Alf Hornborg University Press of Colorado ePub

Alf Hornborg and Love Eriksen

This chapter will explore the regional context and reproduction of the Panoan ethnolinguistic family in western Amazonia. The argument is a specific case within a more general project1 aiming to build a database for correlating the geography, linguistics, material culture (e.g., ceramic styles, rock-art styles, horticultural systems, etc.), trade routes, and political projects of indigenous Amazonia over time (Eriksen 2011). We believe that correlations thus established can be used to test or at least illuminate various hypotheses on the emergence and history of specific ethnolinguistic groups. The Panoan language family provides an appropriate illustration of this more general perspective. In the area occupied by these groups, archaeological, linguistic, historical, and ethnological data jointly suggest that the sharp ethnic contrast between highland Quechua speakers and lowland Panoans for a very long time has been mediated by Arawakan groups occupying the Andean foothills and western margins of Amazonia. These sub-Andean Arawak speakers, we argue, represent the western reaches of a pan-Amazonian network of long-distance trade that once used a proto-Arawakan language as a lingua franca.2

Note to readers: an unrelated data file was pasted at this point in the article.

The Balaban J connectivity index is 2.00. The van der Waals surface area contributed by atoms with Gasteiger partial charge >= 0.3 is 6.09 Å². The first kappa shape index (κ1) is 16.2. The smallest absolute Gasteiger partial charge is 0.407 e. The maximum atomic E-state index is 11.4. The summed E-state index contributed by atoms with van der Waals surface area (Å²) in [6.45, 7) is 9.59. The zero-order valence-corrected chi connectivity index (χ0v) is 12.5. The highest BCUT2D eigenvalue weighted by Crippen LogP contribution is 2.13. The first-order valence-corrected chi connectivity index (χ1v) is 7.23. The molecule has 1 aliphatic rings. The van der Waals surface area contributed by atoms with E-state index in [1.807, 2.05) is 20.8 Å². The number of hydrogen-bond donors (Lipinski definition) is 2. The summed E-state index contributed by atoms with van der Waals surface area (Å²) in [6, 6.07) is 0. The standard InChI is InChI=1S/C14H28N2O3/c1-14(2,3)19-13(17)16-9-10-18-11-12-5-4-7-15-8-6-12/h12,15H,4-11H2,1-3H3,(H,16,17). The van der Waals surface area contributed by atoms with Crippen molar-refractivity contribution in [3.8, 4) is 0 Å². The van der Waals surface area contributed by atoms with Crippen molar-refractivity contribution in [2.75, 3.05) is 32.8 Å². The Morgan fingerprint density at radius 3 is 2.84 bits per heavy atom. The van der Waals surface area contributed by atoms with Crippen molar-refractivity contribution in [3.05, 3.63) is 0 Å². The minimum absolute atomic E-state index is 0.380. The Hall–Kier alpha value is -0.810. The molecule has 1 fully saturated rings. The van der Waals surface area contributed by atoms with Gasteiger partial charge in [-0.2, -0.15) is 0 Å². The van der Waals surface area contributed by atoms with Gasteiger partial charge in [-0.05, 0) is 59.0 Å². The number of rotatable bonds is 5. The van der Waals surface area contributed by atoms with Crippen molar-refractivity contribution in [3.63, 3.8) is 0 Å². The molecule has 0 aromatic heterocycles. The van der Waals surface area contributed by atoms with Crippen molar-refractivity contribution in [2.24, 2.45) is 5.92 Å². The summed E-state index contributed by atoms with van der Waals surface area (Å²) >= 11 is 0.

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CHAPTER FOURTEEN. Constancy in Continuity? Native Oral History, Iconography, and Earthworks on the Upper Purús River

Alf Hornborg University Press of Colorado ePub

Pirjo Kristiina Virtanen

When I was working with the Manchineri in Acre state, Brazil, I asked young people to produce drawings as a way of gaining more insight into their lived worlds. Once a young man drew the ayahuasca (Banisteriopsis) vision he had seen during a shamanic ceremony. When I later compared this shamanic Manchineri design with a satellite photo of an earthwork of the same region, I was surprised by how similarly the drawing followed the geometric forms of the earth structure. According to the young man, the geometric design was the “vehicle” of a palm spirit, which he depicted above it.1